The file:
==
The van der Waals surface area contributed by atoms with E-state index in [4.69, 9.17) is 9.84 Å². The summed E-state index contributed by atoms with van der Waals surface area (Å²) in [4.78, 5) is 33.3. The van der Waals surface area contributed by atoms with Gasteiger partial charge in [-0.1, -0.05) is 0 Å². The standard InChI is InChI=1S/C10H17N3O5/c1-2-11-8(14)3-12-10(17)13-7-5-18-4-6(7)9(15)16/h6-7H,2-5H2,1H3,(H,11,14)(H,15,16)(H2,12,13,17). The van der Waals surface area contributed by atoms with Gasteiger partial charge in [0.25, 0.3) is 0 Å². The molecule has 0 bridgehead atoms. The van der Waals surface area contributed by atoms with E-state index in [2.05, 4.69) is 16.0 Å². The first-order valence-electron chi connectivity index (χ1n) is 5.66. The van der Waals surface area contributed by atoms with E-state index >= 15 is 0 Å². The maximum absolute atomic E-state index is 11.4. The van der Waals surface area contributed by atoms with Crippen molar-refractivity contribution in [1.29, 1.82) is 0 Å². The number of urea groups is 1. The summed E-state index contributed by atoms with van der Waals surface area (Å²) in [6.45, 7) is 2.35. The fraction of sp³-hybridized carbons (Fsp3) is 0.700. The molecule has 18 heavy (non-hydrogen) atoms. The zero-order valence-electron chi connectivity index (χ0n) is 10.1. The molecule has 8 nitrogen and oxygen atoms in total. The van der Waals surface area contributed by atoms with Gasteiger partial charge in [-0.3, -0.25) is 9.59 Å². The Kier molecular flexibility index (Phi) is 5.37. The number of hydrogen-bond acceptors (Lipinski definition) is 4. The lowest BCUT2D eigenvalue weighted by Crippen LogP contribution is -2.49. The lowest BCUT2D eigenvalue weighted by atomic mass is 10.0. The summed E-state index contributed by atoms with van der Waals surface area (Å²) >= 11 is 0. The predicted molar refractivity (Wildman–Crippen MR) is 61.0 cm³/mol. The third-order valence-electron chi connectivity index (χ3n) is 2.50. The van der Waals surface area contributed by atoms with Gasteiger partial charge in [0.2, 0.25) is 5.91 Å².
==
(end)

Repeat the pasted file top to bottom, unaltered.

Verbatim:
The van der Waals surface area contributed by atoms with E-state index in [4.69, 9.17) is 9.84 Å². The summed E-state index contributed by atoms with van der Waals surface area (Å²) in [4.78, 5) is 33.3. The van der Waals surface area contributed by atoms with Gasteiger partial charge in [-0.1, -0.05) is 0 Å². The standard InChI is InChI=1S/C10H17N3O5/c1-2-11-8(14)3-12-10(17)13-7-5-18-4-6(7)9(15)16/h6-7H,2-5H2,1H3,(H,11,14)(H,15,16)(H2,12,13,17). The van der Waals surface area contributed by atoms with Gasteiger partial charge in [0.25, 0.3) is 0 Å². The molecule has 0 bridgehead atoms. The van der Waals surface area contributed by atoms with E-state index in [2.05, 4.69) is 16.0 Å². The first-order valence-electron chi connectivity index (χ1n) is 5.66. The van der Waals surface area contributed by atoms with E-state index >= 15 is 0 Å². The maximum absolute atomic E-state index is 11.4. The van der Waals surface area contributed by atoms with Crippen molar-refractivity contribution in [1.29, 1.82) is 0 Å². The number of urea groups is 1. The summed E-state index contributed by atoms with van der Waals surface area (Å²) in [6.45, 7) is 2.35. The fraction of sp³-hybridized carbons (Fsp3) is 0.700. The molecule has 18 heavy (non-hydrogen) atoms. The zero-order valence-electron chi connectivity index (χ0n) is 10.1. The molecule has 8 nitrogen and oxygen atoms in total. The van der Waals surface area contributed by atoms with Gasteiger partial charge in [-0.3, -0.25) is 9.59 Å². The Kier molecular flexibility index (Phi) is 5.37. The number of hydrogen-bond acceptors (Lipinski definition) is 4. The lowest BCUT2D eigenvalue weighted by Crippen LogP contribution is -2.49. The lowest BCUT2D eigenvalue weighted by atomic mass is 10.0. The summed E-state index contributed by atoms with van der Waals surface area (Å²) >= 11 is 0. The predicted molar refractivity (Wildman–Crippen MR) is 61.0 cm³/mol. The third-order valence-electron chi connectivity index (χ3n) is 2.50. The van der Waals surface area contributed by atoms with Gasteiger partial charge in [0.2, 0.25) is 5.91 Å².